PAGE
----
One of the more abstract concepts you'll handle when building your business is what the workflow will look like.
At its core, setting up a standardized workflow is about enabling your service providers (agents, hosts, customer service reps, administrators, and the rest of the gang) to better serve your customers.
To illustrate a very real-world example, today we'll build a Node.js and Express webapp for finding and booking vacation properties — tentatively called Airtng.
Here's how it'll work:
- A host creates a vacation property listing
- A guest requests a reservation for a property
- The host receives an SMS notifying them of the reservation request. The host can either Accept or Reject the reservation
- The guest is notified whether a request was rejected or accepted
We'll be using the Twilio REST API to send our users messages at important junctures. Here's a bit more on our API:
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For this workflow to work, we need to handle user authentication. We're going to rely on Passport for Node.js.
User will need to have a
countryCode and a
phoneNumber which will be required to send SMS notifications later.
Next let's model the vacation properties.
In order to build our rentals company we'll need a way to create the property listings.
Property belongs to the
User who created it (we'll call this user the host moving forward) and contains only two properties: a
description and an
Next up, the reservation model.
Reservation model is at the center of the workflow for this application.
It is responsible for keeping track of:
guestwho performed the reservation
vacation_propertythe guest is requesting (and associated host)
statusof the reservation:
Next, let's look at triggering the creation of a new reservation.
The reservation creation form holds only a single field field: the message that will be sent to the host when reserving one of her properties. The rest of the information necessary to create a reservation is taken from the vacation property.
A reservation is created with a default status
pending, so when the host replies with an
reject response our application knows which reservation to update.
In the next step, we'll take a look at how the SMS notification is sent to the host when the reservation is created.
When a reservation is created, we want to notify the owner of said property that someone has made a reservation.
Now we just have to wait for the host to send an SMS response accepting or rejecting the reservation so we can notify the guest and host that the reservation information is updated.
The next step shows how to handle and configure the host's SMS response.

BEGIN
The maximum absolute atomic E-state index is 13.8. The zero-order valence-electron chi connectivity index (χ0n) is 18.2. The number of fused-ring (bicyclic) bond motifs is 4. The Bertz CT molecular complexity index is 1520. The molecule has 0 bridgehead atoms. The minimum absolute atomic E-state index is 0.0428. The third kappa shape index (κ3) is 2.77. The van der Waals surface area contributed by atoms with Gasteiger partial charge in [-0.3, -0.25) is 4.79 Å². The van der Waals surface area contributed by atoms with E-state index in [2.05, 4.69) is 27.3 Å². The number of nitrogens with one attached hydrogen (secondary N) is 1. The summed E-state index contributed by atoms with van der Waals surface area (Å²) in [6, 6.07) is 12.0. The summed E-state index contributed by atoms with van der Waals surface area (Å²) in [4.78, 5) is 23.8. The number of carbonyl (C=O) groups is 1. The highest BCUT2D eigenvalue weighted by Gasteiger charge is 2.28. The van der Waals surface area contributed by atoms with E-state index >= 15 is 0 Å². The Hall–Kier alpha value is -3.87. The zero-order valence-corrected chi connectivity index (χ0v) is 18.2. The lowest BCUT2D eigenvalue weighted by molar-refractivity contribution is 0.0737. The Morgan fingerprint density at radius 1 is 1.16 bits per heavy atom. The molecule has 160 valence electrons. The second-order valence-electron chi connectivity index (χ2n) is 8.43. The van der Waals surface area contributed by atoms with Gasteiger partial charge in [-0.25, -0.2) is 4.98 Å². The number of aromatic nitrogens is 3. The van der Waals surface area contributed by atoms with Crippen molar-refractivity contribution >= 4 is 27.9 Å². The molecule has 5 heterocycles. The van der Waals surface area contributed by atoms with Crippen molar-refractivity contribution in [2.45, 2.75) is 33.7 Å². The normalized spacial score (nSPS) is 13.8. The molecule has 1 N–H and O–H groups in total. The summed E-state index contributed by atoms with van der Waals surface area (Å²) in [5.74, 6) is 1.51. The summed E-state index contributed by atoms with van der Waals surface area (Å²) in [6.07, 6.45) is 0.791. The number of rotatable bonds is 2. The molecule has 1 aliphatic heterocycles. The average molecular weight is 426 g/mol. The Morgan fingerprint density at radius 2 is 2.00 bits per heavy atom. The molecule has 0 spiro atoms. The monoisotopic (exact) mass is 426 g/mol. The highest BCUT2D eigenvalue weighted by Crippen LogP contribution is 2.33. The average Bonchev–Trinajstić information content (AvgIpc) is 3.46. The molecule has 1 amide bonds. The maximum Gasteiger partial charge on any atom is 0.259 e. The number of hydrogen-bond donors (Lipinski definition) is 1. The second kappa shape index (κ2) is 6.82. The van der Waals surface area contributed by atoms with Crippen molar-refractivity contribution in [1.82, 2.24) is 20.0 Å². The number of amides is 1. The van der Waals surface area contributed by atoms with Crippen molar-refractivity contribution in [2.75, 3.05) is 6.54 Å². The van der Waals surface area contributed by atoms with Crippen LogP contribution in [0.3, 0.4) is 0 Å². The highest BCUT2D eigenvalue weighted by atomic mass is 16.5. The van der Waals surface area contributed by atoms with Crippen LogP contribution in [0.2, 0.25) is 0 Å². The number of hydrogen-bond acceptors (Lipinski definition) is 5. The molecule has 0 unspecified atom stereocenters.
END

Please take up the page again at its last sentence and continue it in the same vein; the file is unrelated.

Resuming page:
reservations/handle endpoint handles our incoming Twilio request and does three things:
- Checks for a pending reservation from the incoming user.
- Updates the status of the reservation.
- Responds to the host and sends notification to the guest.
In the Twilio console, you should change the 'A Message Comes In' webhook to call your application's endpoint in the route
One way to expose your machine to the world during development is to use ngrok. Your URL for the SMS web hook on your phone number should look something like this:
An incoming request from Twilio comes with some helpful including the
From phone number and the message
We'll use the
From parameter to lookup the host and check if she has any pending reservations. If she does, we'll use the message body to check if she accepted or rejected the reservation.
In the last step, we'll use Twilio's TwiML and instruct Twilio to send SMS messages to the guest.
After updating the reservation status, we must notify the host that he/she has successfully confirmed or rejected the reservation. If no reservation is found, we send an error message instead.
If a reservation is confirmed or rejected we send an additional SMS to the guest to pass along the news.
We use the verb Message from TwiML to instruct Twilio's server that it should send SMS messages.
And that's a wrap! Next let's take a look at other features you might enjoy in your application.
Node.js goes great with a helping of Twilio... let us prove it:
Easily route callers to the right people and information with an IVR (interactive voice response) system.
Instantly collect structured data from your users with a survey conducted over a voice call or SMS text messages.
Thanks for checking this tutorial out! Tweet to us @twilio with what you're building!